205. Sheppard, J. R., Brus, D., and Wehner, J. M., 1978, Brain reaggregate cultures: Biochemical evidence for myelin membrane synthesis, J. Neurobiol. 9: 309.PubMedCrossRefGoogle Scholar
  206. Shoyama, Y., and Kishimoto, Y., 1978, In vivo metabolism of 3-ketoceramide in rat brain, J. Neurochem. 30: 377.Google Scholar
  207. Siegrist, H. P., Burkart, T., Wiesmann, U. N., Herschkowitz, N. N., and Spycher, M. A., 1979, Ceramidegalactosyl transferase and cerebroside-sulfotransferase localization in Golgi membranes isolated by a discontinuous sucrose gradient of mouse brain microsomes, J. Neurochem. 33: 497.PubMedCrossRefGoogle Scholar
  208. Silberberg, I). H., Benjamins, J., Herschkowitz, N., and McKhann, G. M., 1972, Incorporation of radioactive sulphate into sulphatide during myelination on cultures of rat cerebellum, J. Neurochem. 19: 11.PubMedCrossRefGoogle Scholar
  209. Singh, H., and Jungalwala, F. B., 1979, The turnover of myelin proteins in adult rat brain Int. J. Neurosci. 9:123.Google Scholar
  210. Singh, H., and Spritz, N., 1976, Polypeptide components of myelin from rat peripheral nerve Biochim. Biophys. Acta 448:325.Google Scholar
  211. Small, D. H., and Carnegie, P. R., 1982 In vivo methylation of an arginine in chicken myelin basic protein, J. Neurochem. 38:184–190.Google Scholar
  212. Smith, M. E., 1967, The metabolism of myelin lipids, Adz,. Lipid Res. 5: 241.Google Scholar
  213. Smith, M. E., 1968, The turnover of myelin in the adult rat, Biochim. Biophys. Acta 164: 285.PubMedCrossRefGoogle Scholar
  214. Smith, M. E., 1969, An in vitro system for the study of myelin synthesis, J. Neurochem. 16:83. Smith, M. E., 1972, The turnover of myelin proteins, Neurobiology 2: 35.Google Scholar
  215. Smith, M. E., 1973, A regional survey of myelin development: Some compositional and metabolic aspects, J. Lipid Res. 14: 541.PubMedGoogle Scholar
  216. Smith, M. E., 1977, The role of proteolytic enzymes in demyelination in experimental allergic encephalomyelitis, Neurochem. Res. 2: 233.CrossRefGoogle Scholar
  217. Smith, M. E., 1980a, Proteolyticenzynres in demyelination, in: Progress in Clinical Biological Research, Vol. 39 Neurochemistry and Clinical Neurology ( L. Battistin, G. Hashim, and A. Lajtha, eds.), pp. 1–10, Alan R. Liss, New York.Google Scholar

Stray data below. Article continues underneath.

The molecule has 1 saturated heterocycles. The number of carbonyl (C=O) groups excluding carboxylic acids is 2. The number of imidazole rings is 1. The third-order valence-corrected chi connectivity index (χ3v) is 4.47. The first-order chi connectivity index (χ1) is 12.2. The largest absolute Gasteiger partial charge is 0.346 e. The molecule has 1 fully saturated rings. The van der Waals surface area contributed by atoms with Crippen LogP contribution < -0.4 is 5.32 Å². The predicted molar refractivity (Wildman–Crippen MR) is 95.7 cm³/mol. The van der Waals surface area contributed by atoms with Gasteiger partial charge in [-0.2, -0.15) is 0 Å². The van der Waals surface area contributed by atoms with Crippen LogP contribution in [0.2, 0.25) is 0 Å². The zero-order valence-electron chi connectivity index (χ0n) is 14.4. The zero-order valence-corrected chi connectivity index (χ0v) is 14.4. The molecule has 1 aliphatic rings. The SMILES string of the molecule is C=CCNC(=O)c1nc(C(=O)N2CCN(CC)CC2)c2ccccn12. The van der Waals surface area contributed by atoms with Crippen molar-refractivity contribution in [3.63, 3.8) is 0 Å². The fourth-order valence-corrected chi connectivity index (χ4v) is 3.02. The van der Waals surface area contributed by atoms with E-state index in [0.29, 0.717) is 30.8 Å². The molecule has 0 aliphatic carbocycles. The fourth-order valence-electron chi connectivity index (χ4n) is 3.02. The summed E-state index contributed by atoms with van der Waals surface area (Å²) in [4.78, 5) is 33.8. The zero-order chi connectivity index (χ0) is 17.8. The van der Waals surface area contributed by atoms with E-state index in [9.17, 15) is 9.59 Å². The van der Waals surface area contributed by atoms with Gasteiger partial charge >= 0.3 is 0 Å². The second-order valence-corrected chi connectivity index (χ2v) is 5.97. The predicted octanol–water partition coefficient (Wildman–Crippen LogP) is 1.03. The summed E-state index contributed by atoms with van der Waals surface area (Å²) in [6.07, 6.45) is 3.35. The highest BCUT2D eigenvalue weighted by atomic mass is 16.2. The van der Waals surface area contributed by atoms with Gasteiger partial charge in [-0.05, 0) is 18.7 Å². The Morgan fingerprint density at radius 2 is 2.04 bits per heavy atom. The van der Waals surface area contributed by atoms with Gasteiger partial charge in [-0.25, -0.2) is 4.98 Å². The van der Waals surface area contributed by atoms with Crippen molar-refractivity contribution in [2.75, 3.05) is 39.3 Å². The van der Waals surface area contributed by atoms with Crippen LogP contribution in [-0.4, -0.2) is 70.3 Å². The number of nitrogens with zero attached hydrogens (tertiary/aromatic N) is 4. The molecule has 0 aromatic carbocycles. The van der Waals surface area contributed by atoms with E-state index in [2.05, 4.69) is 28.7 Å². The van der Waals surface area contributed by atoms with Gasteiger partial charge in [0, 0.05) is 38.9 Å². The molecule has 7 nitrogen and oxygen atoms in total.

218. Smith, M. E., 19806, Biosynthesis of peripheral nervous system tnyelin proteins in vitro, J. Neurochem. 35: 1183.Google Scholar
  219. Smith, M. E., 1983, Peripheral nervous system myelin: Properties and metabolism, in: Handbook of Neurochemistry, Vol. 3 ( A. Lajtha, ed.), pp. 201–223, Plenum Press, New York.Google Scholar
  220. Smith, M. E., and Eng, L., 1965, The turnover of the lipid components of myelin, J. Am. Oil. Chem. Soc. 42: 1013.Google Scholar
  221. Smith, M. E., and Hasinoff, C. M., 1971, Biosynthesis of myelin proteins in vitro, J. Neurochem. 18: 739.PubMedCrossRefGoogle Scholar
  222. Smith, M. E., and Sternberger, N. H., 1982, Glycoprotein biosynthesis in peripheral nervous system myelin: Effect of tunicamycin, J. Neurochem. 38: 1044.PubMedCrossRefGoogle Scholar
  223. Sprinkle, T. J., and Sheedlo, H. J., 1983, Species cross-reactivity of an oligodendrocyte-Schwann cell antigen, Trans. Am. Soc. Neurochem. 14: 211.Google Scholar
  224. Sternberger, N. H., Itoyama, Y., Kies, M. W., and Webster, H. de F., 1978a, Myelin basic protein demonstrated immunocytochemically in oligodendroglia prior to myelin sheath formation, Proc. Natl. Acad. Sci. U.S.A. 5: 2521.CrossRefGoogle Scholar
  225. Sternberger, N. H., Itoyama, Y., Kies, M. W., and Webster, H. de F., 1978b, Immunocytochemical method to identify basic protein in myelin-forming oligodendrocytes of newborn rat C.N.S., J. Neurocytol. 7: 251.PubMedCrossRefGoogle Scholar
  226. Sternberger, N. H., Quarles, R. H., Itoyama, Y., and Webster, H. de F., 1979, Myelin-associated glycoprotein demonstrated immunocytochemically in myelin and myelin-forming cells of-developing rat, Proc. Natl. Acad. Sci. U.S.A. 76: 1510.PubMedCrossRefGoogle Scholar
  227. Stoffel, W., Hillen, H., Schröder, W., and Deutzmann, R., 1983, The primary structure of bovine brain myelin lipophilin (proteolipid apoprotein), Hoppe-Seyler’s Z., Phy.siol. Chem. 364: 1155.Google Scholar
  228. Stoffyn, A., Stoffyn, P., Farooq, M., Snyder D. S., and Norton, W. ‘F., 1981, Sialosyltransferase activity and specificity in the biosynthesis in vitro of sialosylgalactosylceramide (Gy.t) and sialosylactosylceramide (G 13) by rat astrocytes, neuronal perikarya and oligodendroglia, Neurochem. Res. 6: 1149.Google Scholar
  229. Stoffyn, P., and Folch-Pi, J., 1971, On the type of linkage binding fatty acids present in brain white matter proteolipid apoprotein, Biochern. Biophys. Res. Commun. 44: 157.Google Scholar
  230. Stoner, G. L., 1983, Proposed role for phosphorylation in the folding of myelin basic protein, Trans. Am. Soc. Neurochem. 14: 164.Google Scholar
  231. Sulakhe, P. V., Petrali, E. H., Davis, E. V., and Thiessen, B. J., 1980, Calcium ion stimulated endogenous protein kinase catalyzed phosphorylation of basic proteins in myelin subtractions and myelin-like membrane fractions from rat brain, Biochemistry 19: 5363.PubMedCrossRefGoogle Scholar